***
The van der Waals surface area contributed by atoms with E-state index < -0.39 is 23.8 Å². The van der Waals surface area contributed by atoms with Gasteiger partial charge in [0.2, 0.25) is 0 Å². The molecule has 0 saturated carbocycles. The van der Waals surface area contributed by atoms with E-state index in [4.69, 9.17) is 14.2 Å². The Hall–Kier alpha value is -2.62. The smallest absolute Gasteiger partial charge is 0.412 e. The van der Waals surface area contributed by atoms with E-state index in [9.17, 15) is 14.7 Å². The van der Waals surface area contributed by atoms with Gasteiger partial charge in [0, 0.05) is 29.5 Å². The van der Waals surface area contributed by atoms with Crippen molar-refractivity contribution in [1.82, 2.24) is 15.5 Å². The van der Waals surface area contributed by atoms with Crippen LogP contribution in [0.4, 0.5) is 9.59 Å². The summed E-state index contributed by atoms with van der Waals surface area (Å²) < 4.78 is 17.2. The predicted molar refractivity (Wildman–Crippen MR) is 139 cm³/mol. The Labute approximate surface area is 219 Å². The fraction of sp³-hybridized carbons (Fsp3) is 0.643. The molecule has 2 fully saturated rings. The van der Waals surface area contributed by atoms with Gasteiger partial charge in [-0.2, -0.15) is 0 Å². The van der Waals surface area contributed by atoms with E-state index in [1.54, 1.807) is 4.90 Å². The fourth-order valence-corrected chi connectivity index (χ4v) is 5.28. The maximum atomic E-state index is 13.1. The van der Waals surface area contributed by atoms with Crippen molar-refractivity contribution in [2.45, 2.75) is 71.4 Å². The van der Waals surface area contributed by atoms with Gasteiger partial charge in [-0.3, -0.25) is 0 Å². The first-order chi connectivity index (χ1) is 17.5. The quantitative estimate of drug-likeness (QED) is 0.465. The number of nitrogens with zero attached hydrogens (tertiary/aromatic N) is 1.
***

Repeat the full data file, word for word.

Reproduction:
The van der Waals surface area contributed by atoms with E-state index < -0.39 is 23.8 Å². The van der Waals surface area contributed by atoms with Gasteiger partial charge in [0.2, 0.25) is 0 Å². The molecule has 0 saturated carbocycles. The van der Waals surface area contributed by atoms with E-state index in [4.69, 9.17) is 14.2 Å². The Hall–Kier alpha value is -2.62. The smallest absolute Gasteiger partial charge is 0.412 e. The van der Waals surface area contributed by atoms with E-state index in [9.17, 15) is 14.7 Å². The van der Waals surface area contributed by atoms with Gasteiger partial charge in [0, 0.05) is 29.5 Å². The van der Waals surface area contributed by atoms with Crippen molar-refractivity contribution in [1.82, 2.24) is 15.5 Å². The van der Waals surface area contributed by atoms with Crippen LogP contribution in [0.4, 0.5) is 9.59 Å². The summed E-state index contributed by atoms with van der Waals surface area (Å²) < 4.78 is 17.2. The predicted molar refractivity (Wildman–Crippen MR) is 139 cm³/mol. The Labute approximate surface area is 219 Å². The fraction of sp³-hybridized carbons (Fsp3) is 0.643. The molecule has 2 fully saturated rings. The van der Waals surface area contributed by atoms with Gasteiger partial charge in [-0.2, -0.15) is 0 Å². The van der Waals surface area contributed by atoms with E-state index in [1.54, 1.807) is 4.90 Å². The fourth-order valence-corrected chi connectivity index (χ4v) is 5.28. The maximum atomic E-state index is 13.1. The van der Waals surface area contributed by atoms with Crippen molar-refractivity contribution in [2.45, 2.75) is 71.4 Å². The van der Waals surface area contributed by atoms with Gasteiger partial charge in [-0.3, -0.25) is 0 Å². The first-order chi connectivity index (χ1) is 17.5. The quantitative estimate of drug-likeness (QED) is 0.465. The number of nitrogens with zero attached hydrogens (tertiary/aromatic N) is 1.